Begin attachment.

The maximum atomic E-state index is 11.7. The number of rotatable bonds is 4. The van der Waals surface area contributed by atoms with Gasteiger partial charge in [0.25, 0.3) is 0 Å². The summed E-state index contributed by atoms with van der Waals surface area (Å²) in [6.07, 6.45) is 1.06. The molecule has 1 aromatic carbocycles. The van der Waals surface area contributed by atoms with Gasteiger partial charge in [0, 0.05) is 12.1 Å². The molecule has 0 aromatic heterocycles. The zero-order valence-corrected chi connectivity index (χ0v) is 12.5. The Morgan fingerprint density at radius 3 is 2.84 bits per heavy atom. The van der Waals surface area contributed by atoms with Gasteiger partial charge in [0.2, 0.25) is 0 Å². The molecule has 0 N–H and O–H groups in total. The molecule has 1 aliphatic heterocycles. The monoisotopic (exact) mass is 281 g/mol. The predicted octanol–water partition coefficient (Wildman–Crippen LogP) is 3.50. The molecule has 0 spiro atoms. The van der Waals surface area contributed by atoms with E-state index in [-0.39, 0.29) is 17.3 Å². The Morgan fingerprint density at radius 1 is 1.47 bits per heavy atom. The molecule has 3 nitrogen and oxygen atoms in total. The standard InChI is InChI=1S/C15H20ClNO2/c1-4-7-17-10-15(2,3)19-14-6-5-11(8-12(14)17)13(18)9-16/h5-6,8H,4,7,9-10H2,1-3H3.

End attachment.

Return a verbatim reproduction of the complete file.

The maximum atomic E-state index is 11.7. The number of rotatable bonds is 4. The van der Waals surface area contributed by atoms with Gasteiger partial charge in [0.25, 0.3) is 0 Å². The summed E-state index contributed by atoms with van der Waals surface area (Å²) in [6.07, 6.45) is 1.06. The molecule has 1 aromatic carbocycles. The van der Waals surface area contributed by atoms with Gasteiger partial charge in [0, 0.05) is 12.1 Å². The molecule has 0 aromatic heterocycles. The zero-order valence-corrected chi connectivity index (χ0v) is 12.5. The Morgan fingerprint density at radius 3 is 2.84 bits per heavy atom. The van der Waals surface area contributed by atoms with Gasteiger partial charge in [0.2, 0.25) is 0 Å². The molecule has 0 N–H and O–H groups in total. The molecule has 1 aliphatic heterocycles. The monoisotopic (exact) mass is 281 g/mol. The predicted octanol–water partition coefficient (Wildman–Crippen LogP) is 3.50. The molecule has 0 spiro atoms. The van der Waals surface area contributed by atoms with E-state index in [-0.39, 0.29) is 17.3 Å². The Morgan fingerprint density at radius 1 is 1.47 bits per heavy atom. The molecule has 3 nitrogen and oxygen atoms in total. The standard InChI is InChI=1S/C15H20ClNO2/c1-4-7-17-10-15(2,3)19-14-6-5-11(8-12(14)17)13(18)9-16/h5-6,8H,4,7,9-10H2,1-3H3.